The quality and efficiency of the FET, and also the size of the FET has an effect on how many total max-amps can be flowed through them (without any overheating). Even so, 12 FETs is a LOT! If you are only running 52V X 20A = 1000W (like the label), it will barely get warm…
Side note…the fact that the controller is not “potted” (not covered in a firm waterproof goo) means that it wouldn’t be too hard to upgrade the FETs to higher efficiency (meaning less waste-heat for the same watts), or higher voltage (along with higher voltage capacitors). That being said, it would be easier to splice-in an external controller to use 20S / 72V, if you wanted to experiment…
The motor Kv is 55-RPM’s per volt, and the triple-reduction between the motor and cranks is 18:1
The rotor drive has 9-Teeth, and its driven gear has 23T (both are helical-cut gears, which run quieter when using high-RPM’s), for a reduction of 2.5:1. The second helical gearset is 66T/25T for 2.6:1 . The third gearset is 46T/17T for 2.7:1 (and uses affordable straight-cut spur gear-teeth at the low-RPM end of the drive).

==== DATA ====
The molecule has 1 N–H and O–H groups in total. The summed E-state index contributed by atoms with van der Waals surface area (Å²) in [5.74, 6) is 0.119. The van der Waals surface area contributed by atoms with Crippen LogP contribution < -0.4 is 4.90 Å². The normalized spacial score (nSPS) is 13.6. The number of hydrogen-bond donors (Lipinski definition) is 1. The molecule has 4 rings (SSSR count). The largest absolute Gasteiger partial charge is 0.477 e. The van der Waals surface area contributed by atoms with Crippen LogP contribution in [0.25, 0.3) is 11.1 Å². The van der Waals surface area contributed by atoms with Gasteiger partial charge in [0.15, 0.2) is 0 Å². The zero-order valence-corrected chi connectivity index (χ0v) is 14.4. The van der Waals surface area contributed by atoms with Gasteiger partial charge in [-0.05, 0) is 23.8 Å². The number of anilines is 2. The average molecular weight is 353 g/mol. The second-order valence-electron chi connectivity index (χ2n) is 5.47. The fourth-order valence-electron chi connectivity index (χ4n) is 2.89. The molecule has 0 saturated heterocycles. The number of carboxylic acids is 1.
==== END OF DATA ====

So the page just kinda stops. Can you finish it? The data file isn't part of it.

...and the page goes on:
Having more stages of reduction will cost more, add complexity, add mass, and add friction. However, it can also allow the drive system to provide higher wheel-torque with the same size of motor. Pic courtesy of robocam.
This builder has removed the stock controller and is trying to fit a controller model called a “Phaserunner”. If you don’t have a grease preference when re-assembling, Mobil-28 synthetic is my go-to option. Pic courtesy of ES member Daxxie.
The Proprietary Interface
The benefit of a conventional mid-drive kit is that it can slide into the “bottom bracket” of almost any bicycle frame that you like. The drawback is that it limits the arrangement and sizes of various components inside the drive. Proprietary drives have much more design freedom.
The most popular factory mid-drives are the Bosch, Yamaha, Panasonic, Continental, and others.
This builder found a titanium frame that uses the Bafang Ultra Max mounting shell. Welding aluminum to titanium requires experience and a TIG-welder. Pic courtesy of Daxxie.